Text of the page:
Image Diagnosis: Pott Puffy Tumor Diane Apostolakos, MD, MS; Ian Tang, MD
Perm J 2016 Summer;20(3):15-157
CASE REPORT A 20-year-old man was admitted to our hospital with complaints of frontal headache, sinusitis, and fever for one week. He had a history of allergic rhinitis and recurrent sinus infections. At admission his temperature was 40˚C and his pulse rate was 140 beats per minute. On physical examination, the center of his forehead had a soft, tender, warm, swollen area that caused an obvious bulge. The initial imaging study, a computed tomography scan, failed to clearly show the intracranial pathology. A magnetic resonance imaging study of the patient’s head with intravenous contrast revealed osteomyelitis of the frontal bone with localized swelling and underlying epidural empyema (Figures 1 and 2). This finding confirmed the diagnosis of Pott puffy tumor, which is defined as forehead swelling, usually from the anterior extension of frontal sinusitis, and associated osteomyelitis of the frontal bone.1,2 The patient was seen by otorhinolaryngology as well as neurosurgery; he declined the recommended surgery and consequently remained febrile with a maximum temperature of over 38˚C for 6 consecutive days. He continued to have occasional fever spikes and was not discharged until hospital
Figure 1. Sagittal-view magnetic resonance image of the cranium with intravenous contrast. The black arrows indicate epidural empyema. The white arrow indicates localized swelling.
day 39. During hospitalization he was treated with intravenous ampicillin and sulbactam every 6 hours. At discharge, his treatment was changed to oral metronidazole and daily intravenous ceftriaxone via a central catheter. He received a total of 3 months of antibiotic treatment and remained well after the antibiotic treatment was completed.
DISCUSSION Sir Percivall Pott (1714-1788), a surgeon at St Bartholomew’s Hospital in London, first described Pott puffy tumor in 1760.3 It was called a tumor because tumor refers to one of the four historic manifestations of inflammation noted by Aulus Cornelius Celsus (c 25 BC-c 50 AD): rubor (redness), tumor (swelling), calor (warmth), and dolor (pain). Originally described as a complication of head trauma, Pott puffy tumor typically occurs as a complication of frontal sinusitis. The extracranial manifestations frequently include subperiosteal or subgaleal abscesses. Intracranial complications may include epidural empyema, subdural empyema, intraparenchymal abscess, cavernous sinus thrombosis, or meningitis.4 A review of 53 cases of Pott puffy tumor5 indicated that sinusitis, head trauma, or
Figure 2. Axial-view magnetic resonance image of the cranium with intravenous contrast. The black arrows indicate epidural empyema. The white arrow indicates localized swelling.
cranial surgery are the usual predisposing factors; the majority of cases occurred in younger males. Culture results indicated the frequent pathogens were Streptococcus species (47%), anaerobic species (28%), and Staphylococcus aureus (22%). Almost half of the cultures revealed mixed infections with more than one isolate. Epidural and subdural empyema were the most frequently reported intracranial complications.5 Pott puffy tumor is treated with surgery and antibiotics. Surgical treatment includes drainage of the frontal sinus and other areas of infection. Broad-spectrum antibiotics that have good central nervous system penetration must be started on diagnosis. Prolonged antibiotic treatment is required after surgery because osteomyelitis is usually present. Y Disclosure Statement 7KHDXWKRUV KDYHQRFRQÀLFWVRILQWHUHVWWR GLVFORVH How to Cite this Article Apostolakos D, Tang I. Image diagnosis: Pott puffy tumor. Perm J 2016 Summer;20(3):15-157. DOI: http://dx.doi.org/10.7812/TPP/15-157. References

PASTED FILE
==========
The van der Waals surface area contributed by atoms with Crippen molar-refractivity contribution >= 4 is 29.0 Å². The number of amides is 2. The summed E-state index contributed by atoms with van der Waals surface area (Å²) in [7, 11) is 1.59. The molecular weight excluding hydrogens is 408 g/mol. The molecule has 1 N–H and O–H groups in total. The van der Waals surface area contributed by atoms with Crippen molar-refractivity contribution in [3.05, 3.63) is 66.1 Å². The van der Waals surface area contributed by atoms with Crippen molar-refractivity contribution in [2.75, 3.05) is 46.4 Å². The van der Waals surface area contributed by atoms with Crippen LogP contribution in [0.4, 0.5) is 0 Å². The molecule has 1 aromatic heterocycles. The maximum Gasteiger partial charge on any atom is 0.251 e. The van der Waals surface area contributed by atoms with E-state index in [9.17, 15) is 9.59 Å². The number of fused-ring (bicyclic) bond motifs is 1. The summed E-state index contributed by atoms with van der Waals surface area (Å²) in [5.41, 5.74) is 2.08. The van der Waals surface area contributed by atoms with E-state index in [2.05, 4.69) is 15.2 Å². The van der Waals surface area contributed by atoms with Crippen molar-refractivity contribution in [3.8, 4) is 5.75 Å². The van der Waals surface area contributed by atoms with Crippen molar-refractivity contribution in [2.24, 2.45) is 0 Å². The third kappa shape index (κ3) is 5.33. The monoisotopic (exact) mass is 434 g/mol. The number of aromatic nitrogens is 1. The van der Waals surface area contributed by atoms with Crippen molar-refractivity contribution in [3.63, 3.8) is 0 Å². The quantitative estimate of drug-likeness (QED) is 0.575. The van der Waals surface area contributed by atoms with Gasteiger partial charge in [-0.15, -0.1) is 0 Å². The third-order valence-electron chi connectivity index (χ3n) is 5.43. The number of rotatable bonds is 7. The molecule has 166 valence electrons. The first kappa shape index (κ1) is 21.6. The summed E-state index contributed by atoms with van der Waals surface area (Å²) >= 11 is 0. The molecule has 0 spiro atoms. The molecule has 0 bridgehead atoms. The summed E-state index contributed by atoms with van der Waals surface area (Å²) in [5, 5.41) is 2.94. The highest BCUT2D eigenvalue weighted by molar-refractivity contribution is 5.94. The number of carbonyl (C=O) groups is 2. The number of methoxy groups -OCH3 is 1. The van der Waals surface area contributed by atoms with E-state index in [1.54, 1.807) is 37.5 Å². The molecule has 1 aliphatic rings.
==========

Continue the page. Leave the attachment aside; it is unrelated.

1. Bambakidis NC, Cohen AR. Intracranial complications of frontal sinusitis in children: Pott’s puffy tumor revisited. Pediatr Neurosurg 2001;35(2):82-9. DOI: http://dx.doi. org/10.1159/000050395. 2. Koch SE, Wintroub BU. Pott’s puffy tumor. A clinical marker for osteomyelitis of the skull. Arch Dermatol 1985;121(4):548-9. DOI: http://dx.doi.org/10.1001/ archderm.1985.01660040132029. 3. Pott P. Observations on the nature and consequences of wounds and contusions of the head, fractures of the skull, concussions of the brain, &c. London, England: Hitch & Hawes; 1760. p 22-58. 4. Wells RG, Sty JR, Landers AD. Radiological evaluation of Pott puffy tumor. JAMA 1986 Mar 14;255(10):1331-3. DOI: http://dx.doi.org/10.1001/ jama.1986.03370100125030. 5. Skomro R, McClean KL. Frontal osteomyelitis (Pott’s puffy tumour) associated with Pasteurella multocida—a case report and review of the literature. Can J Infect Dis 1998 Mar;9(2):115-21.
Diane Apostolakos, MD, MS, is a Hospitalist at the North Sacramento Medical Center in CA. E-mail: [email protected]
Ian Tang, MD, is a Physician at Apicha Community Health Center in New York, NY. E-mail: [email protected]
The Permanente Journal/Perm J 2016 Summer;20(3):15-157